Friday, June 26, 2009
Hitty: Her First Hundred Years
Finished Hitty: Her First Hundred Years by Rachel Field. It won the Newbery Medal in 1930. About a decade ago, when I used to read chapter books out loud to my daughter we started Hitty. We got about twenty pages in and were so bored we started calling it "Hitty: Her First Million Years." Needless to say we gave up and read something else. Because of that experience I was concerned when Hitty came up next in my chronological reading of the Newbery medalists. At times like this I hear the voice of Miss Baker, one of my middle school English teachers, saying "Always give a book at least 32 pages before you give up on it." Reading Hitty this time I was engrossed long before page 32.
Hitty is a doll, carved from strong Mountain Ash. She was made by a peddler for Phoebe Prebles, a little girl living in Maine in the 19th Century. Hitty's adventures begin almost immediately. She is picked up by a crow and brought back to a nest where she is pecked and crowded by young crows. She falls from the nest and is rescued by the Prebles. Phoebe's father is the Captain of a Whaler. He takes his family along on a voyage to the South Seas. They are shipwrecked on a small island. The people of the island are fascinated by Hitty and place her in a shrine where she is anointed and worshiped. Someone steals Hitty back and the family is rescued and taken to India. Phoebe is so tired. She is carried to lodgings and loses her grip on Hitty. Hitty falls into the gutter. She is later discovered there by a snake charmer. Hitty travels in a basket with a cobra from one end of India to the other. Adventures such as this go on and on.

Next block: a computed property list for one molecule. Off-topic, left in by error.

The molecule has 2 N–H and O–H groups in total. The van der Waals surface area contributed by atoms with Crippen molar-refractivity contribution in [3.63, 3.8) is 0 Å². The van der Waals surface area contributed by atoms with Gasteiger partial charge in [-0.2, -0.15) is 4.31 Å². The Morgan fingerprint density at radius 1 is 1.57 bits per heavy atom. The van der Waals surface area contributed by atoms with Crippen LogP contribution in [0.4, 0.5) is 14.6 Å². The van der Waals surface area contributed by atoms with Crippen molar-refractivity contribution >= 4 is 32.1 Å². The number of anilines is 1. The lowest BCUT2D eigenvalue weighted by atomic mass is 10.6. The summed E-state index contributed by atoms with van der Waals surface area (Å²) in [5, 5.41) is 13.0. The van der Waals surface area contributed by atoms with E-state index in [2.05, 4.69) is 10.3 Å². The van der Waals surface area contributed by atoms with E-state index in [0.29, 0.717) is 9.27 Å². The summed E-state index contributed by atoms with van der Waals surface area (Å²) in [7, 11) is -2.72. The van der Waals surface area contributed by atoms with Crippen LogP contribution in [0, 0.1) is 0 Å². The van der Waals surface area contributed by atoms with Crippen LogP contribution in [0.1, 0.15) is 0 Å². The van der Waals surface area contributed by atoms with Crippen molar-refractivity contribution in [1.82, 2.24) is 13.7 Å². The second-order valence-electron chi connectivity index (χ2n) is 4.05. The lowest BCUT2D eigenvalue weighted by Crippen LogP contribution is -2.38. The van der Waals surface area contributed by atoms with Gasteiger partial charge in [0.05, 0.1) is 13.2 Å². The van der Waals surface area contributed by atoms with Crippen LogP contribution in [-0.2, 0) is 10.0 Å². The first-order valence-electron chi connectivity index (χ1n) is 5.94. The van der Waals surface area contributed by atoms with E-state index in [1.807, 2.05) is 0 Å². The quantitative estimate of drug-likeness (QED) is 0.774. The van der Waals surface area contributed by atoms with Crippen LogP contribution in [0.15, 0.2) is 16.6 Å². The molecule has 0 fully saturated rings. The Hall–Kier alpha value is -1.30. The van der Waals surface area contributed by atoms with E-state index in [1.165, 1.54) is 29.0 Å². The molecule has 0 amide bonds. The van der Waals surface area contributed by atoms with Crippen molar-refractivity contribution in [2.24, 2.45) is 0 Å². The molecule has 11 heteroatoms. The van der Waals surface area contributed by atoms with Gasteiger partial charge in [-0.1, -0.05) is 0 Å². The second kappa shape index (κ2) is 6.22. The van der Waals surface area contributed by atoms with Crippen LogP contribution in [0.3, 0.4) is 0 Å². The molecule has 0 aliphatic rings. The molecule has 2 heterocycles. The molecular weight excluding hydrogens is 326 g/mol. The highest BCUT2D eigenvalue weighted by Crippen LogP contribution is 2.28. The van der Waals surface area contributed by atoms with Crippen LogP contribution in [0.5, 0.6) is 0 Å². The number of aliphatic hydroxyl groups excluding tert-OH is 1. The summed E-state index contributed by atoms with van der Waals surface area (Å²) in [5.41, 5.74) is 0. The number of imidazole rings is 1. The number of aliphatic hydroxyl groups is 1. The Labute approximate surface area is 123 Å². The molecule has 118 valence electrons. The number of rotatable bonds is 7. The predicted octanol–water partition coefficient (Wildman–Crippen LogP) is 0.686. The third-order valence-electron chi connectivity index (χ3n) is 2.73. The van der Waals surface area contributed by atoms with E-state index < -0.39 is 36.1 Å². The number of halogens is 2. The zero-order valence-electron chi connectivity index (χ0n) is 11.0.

There are times when Hitty is lost to the world in attics, barns, down beneath sofa cushions. She is always rediscovered, rehabilitated, and brought back in a different role, sometimes simply as a plaything, other times as a museum piece. She remarks on the changes that she sees over the years, new inventions, innovations, changes in styles and manners. She at one point is given a little desk, quill pen and ink and so begins to write, these, her memoirs.
This book was exciting and fantastical. An interesting historical ride. There are moments where one cringes over ethnic and racial stereotypes, but taken within the context of when they were happening, they are sadly the tone of the times. Hitty herself is a bit of a snob.
Posted by atleast at Friday, June 26, 2009